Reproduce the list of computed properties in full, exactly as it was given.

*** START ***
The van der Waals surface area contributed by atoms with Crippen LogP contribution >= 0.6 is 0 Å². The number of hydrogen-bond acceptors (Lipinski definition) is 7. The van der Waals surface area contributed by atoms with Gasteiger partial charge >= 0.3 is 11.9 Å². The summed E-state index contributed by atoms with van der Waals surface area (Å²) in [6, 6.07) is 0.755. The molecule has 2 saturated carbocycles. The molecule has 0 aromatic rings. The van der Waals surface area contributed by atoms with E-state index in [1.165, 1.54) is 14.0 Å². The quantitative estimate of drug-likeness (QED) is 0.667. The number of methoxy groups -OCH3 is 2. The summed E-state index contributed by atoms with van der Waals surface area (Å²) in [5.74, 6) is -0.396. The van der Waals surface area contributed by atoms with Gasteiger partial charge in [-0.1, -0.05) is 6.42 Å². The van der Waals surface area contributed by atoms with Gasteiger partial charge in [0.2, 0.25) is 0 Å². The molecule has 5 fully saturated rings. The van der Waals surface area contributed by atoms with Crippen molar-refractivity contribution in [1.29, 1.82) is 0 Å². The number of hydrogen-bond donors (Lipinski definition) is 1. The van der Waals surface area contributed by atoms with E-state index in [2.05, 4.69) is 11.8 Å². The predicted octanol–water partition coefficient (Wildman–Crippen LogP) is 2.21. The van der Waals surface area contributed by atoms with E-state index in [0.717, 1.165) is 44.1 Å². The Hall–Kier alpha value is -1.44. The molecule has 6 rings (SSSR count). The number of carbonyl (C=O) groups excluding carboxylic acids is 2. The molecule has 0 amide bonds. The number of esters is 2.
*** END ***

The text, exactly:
The van der Waals surface area contributed by atoms with Crippen LogP contribution >= 0.6 is 0 Å². The number of hydrogen-bond acceptors (Lipinski definition) is 7. The van der Waals surface area contributed by atoms with Gasteiger partial charge >= 0.3 is 11.9 Å². The summed E-state index contributed by atoms with van der Waals surface area (Å²) in [6, 6.07) is 0.755. The molecule has 2 saturated carbocycles. The molecule has 0 aromatic rings. The van der Waals surface area contributed by atoms with E-state index in [1.165, 1.54) is 14.0 Å². The quantitative estimate of drug-likeness (QED) is 0.667. The number of methoxy groups -OCH3 is 2. The summed E-state index contributed by atoms with van der Waals surface area (Å²) in [5.74, 6) is -0.396. The van der Waals surface area contributed by atoms with Gasteiger partial charge in [-0.1, -0.05) is 6.42 Å². The van der Waals surface area contributed by atoms with Gasteiger partial charge in [0.2, 0.25) is 0 Å². The molecule has 5 fully saturated rings. The van der Waals surface area contributed by atoms with Crippen molar-refractivity contribution in [1.29, 1.82) is 0 Å². The number of hydrogen-bond donors (Lipinski definition) is 1. The van der Waals surface area contributed by atoms with E-state index in [2.05, 4.69) is 11.8 Å². The predicted octanol–water partition coefficient (Wildman–Crippen LogP) is 2.21. The van der Waals surface area contributed by atoms with E-state index in [0.717, 1.165) is 44.1 Å². The Hall–Kier alpha value is -1.44. The molecule has 6 rings (SSSR count). The number of carbonyl (C=O) groups excluding carboxylic acids is 2. The molecule has 0 amide bonds. The number of esters is 2.